ONCE SHE WAS TEMPTED is a stunning, heartwarming, and unbelievably sweet romance from star author Anne Barton!
Following her sister Annabelle's marriage to the Duke of Huntford (When She Was Wicked
, Honeycote #1), Daphne has become a Cinderella figure, no longer needing to worry about mere survival. Daphne's loving sister is pushing her towards Hugh, Lord Biltmore, believing the young lord to be her match in temperament and disposition. Yet Daphne longs for more than security and comfort. Hugh is a kind friend, but only his guardian, Benjamin Elliot, the Earl of Foxburn, infuses her with desire.
Ben knows he is a cold, cynical man and relishes his reputation. He wants Daphne to leave Hugh alone as he believes her to be a fortune-hunting beauty. After all, he has a scantily clad picture of her in his study. Ben vowed to his dead friend Robert to care for his younger brother, which equates to arranging a happy marriage for Hugh. Miss Honeycote won't do, and he can threaten her with his painting to get her away from Hugh and him…or so he thinks.
In desperate need of funds for her mother's medicine, Daphne had posed for two scandalous paintings, believing they would never come back to haunt her. Now, as a debutante, she fears more for the scandal that will befall her family were this secret known than for her own reputation. Despite the cantankerous earl's warnings, kind Daphne can't forget Ben's mesmerizing blue eyes, or ignore the pain in his legs and heart.
When Ben offers to find the second portrait for Daphne in exchange for her staying away from Hugh, a relationship was formed. But could the earl come to want Daphne herself, and could the beauty heal the beast?
This story is reminiscent of Beauty and the Beast, yet it also breaks the mold. Ben is moody and in pain, emotionally and physically. His leg injury from the war is severe to the point of constant discomfort, yet he refuses to have it amputated. In part due to this, he is unwilling to open up to others, preferring solitude as his manner often scares people away. But despite his gruff cynicism, he is honest with Daphne and is slowly captivated by Daphne's shimmering, brilliant beauty, and the light to which she brought his world.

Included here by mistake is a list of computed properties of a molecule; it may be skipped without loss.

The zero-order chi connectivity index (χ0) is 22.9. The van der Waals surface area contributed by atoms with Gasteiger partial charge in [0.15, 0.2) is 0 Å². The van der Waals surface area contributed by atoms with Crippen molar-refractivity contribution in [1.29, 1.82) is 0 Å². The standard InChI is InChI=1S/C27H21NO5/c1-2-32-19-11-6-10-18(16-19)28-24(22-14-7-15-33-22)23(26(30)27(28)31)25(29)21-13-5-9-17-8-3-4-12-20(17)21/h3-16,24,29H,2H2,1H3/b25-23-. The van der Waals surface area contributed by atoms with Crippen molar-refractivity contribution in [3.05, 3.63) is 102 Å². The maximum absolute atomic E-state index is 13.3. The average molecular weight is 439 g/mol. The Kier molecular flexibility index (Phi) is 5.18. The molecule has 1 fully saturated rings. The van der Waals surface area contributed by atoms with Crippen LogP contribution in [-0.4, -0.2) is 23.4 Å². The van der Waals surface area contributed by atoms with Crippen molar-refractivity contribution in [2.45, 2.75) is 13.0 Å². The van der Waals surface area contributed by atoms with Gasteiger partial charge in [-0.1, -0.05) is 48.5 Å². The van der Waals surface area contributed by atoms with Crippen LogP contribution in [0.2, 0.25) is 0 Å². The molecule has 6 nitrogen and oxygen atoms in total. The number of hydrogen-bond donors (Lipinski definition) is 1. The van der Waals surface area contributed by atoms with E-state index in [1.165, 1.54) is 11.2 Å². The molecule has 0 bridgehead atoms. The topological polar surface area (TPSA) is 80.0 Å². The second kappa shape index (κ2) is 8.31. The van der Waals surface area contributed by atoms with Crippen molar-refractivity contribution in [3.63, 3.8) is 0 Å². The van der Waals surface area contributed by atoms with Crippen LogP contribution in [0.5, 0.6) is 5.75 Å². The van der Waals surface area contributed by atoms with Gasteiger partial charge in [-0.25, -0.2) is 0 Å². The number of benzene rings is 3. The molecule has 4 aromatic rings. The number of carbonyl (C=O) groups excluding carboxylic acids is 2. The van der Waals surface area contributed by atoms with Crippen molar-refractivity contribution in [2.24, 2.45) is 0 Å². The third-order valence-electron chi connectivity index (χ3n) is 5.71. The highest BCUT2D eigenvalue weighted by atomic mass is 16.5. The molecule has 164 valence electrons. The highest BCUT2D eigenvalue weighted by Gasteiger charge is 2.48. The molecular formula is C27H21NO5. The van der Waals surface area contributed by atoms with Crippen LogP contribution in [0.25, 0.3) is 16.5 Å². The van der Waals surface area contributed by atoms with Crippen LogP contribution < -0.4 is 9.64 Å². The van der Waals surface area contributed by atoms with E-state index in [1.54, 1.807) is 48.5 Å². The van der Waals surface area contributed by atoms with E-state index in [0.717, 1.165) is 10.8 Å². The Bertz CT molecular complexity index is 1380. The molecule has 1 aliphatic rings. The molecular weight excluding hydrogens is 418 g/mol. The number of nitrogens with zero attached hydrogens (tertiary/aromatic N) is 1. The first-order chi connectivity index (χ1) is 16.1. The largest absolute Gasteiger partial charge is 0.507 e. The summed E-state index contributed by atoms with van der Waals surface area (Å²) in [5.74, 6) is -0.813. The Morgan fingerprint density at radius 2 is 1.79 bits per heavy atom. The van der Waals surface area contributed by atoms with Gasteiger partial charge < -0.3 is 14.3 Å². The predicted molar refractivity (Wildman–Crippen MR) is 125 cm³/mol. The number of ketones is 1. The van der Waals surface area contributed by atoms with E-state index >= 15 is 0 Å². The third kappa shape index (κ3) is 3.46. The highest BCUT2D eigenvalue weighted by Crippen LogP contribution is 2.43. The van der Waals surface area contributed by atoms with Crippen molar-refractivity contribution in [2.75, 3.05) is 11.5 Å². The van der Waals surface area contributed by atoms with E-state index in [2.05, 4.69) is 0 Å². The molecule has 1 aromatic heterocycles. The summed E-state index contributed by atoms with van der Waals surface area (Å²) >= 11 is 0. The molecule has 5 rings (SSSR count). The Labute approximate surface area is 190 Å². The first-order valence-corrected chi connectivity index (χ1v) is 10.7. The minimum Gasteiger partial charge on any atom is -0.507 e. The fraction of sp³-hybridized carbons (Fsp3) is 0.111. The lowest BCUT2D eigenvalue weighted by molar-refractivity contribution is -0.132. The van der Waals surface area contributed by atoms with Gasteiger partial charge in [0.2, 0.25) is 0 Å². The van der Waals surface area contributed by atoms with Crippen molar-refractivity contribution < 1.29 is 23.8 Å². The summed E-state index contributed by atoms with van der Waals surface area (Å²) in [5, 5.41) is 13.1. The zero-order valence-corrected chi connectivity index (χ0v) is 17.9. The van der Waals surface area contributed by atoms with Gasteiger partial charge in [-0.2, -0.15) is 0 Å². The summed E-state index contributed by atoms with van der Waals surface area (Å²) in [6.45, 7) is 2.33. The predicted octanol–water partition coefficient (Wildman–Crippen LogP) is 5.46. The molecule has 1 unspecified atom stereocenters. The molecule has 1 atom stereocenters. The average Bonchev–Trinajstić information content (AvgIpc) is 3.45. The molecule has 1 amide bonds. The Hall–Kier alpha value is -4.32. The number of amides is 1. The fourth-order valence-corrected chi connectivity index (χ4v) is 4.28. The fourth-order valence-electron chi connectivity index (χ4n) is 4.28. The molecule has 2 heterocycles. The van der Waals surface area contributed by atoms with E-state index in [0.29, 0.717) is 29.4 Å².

She shone from the inside, and it made him uncomfortably and acutely aware of the cold, damp, dark foxhole that was his life. (pg 26)
Despite her lovely and demure exterior, Daphne has a heart of steel underneath. Worrying that she might bring shame upon her newly gained family, she set out to rectify the matter. Perpetually considerate, Daphne is always putting the happiness of others ahead of her own, like a golden angel. Her outward cheerfulness conceals her dichotomic inner nature – her ingrained serenity and insecurities, to the point that she seems to be like any other fresh debutante, which is merely a delicate mask, for her unmistakable glow is effervescent and ethereal.
In healing Ben mentally and physically, Daphne gains a self-assurance and confidence for herself, no longer depending on her older sister as the family problem-solver. Her emergence as a true butterfly throughout the story is a vitalizing force that captured not only Ben's affection, but that of the readers as well.
He laced his fingers through hers and squeezed reassuringly. A current shot up his arm and radiated throughout his entire body. "You don't need to be afraid. I'll find the other painting."
"What if you can't?"
"I always, always deliver on promises, Daphne." (pg87)
In contrast and accompaniment, Ben's change is swift and sure, as his initial distrust of Daphne quickly dissipates, leaving in place the silhouette of a gentle protector. His emergence as a white knight in shining armor from a brooding beast makes him the perfect supplement to Daphne, and a wonderful hero.
The brilliant characterizations notwithstanding, the plot stands well on its own as a delightful, fun, sweet and engaging story with an enchanting set of secondary characters written in eloquently elegant prose. I truly enjoyed getting to know Daphne and Ben in this story, and greatly anticipate Anne Barton's coming novels for Olivia and Rose Sherbourne, sisters to the Duke of Huntford.
If he had any reservations about her character, it was that she was almost too generous and kind. Too good to be true. (pg 112)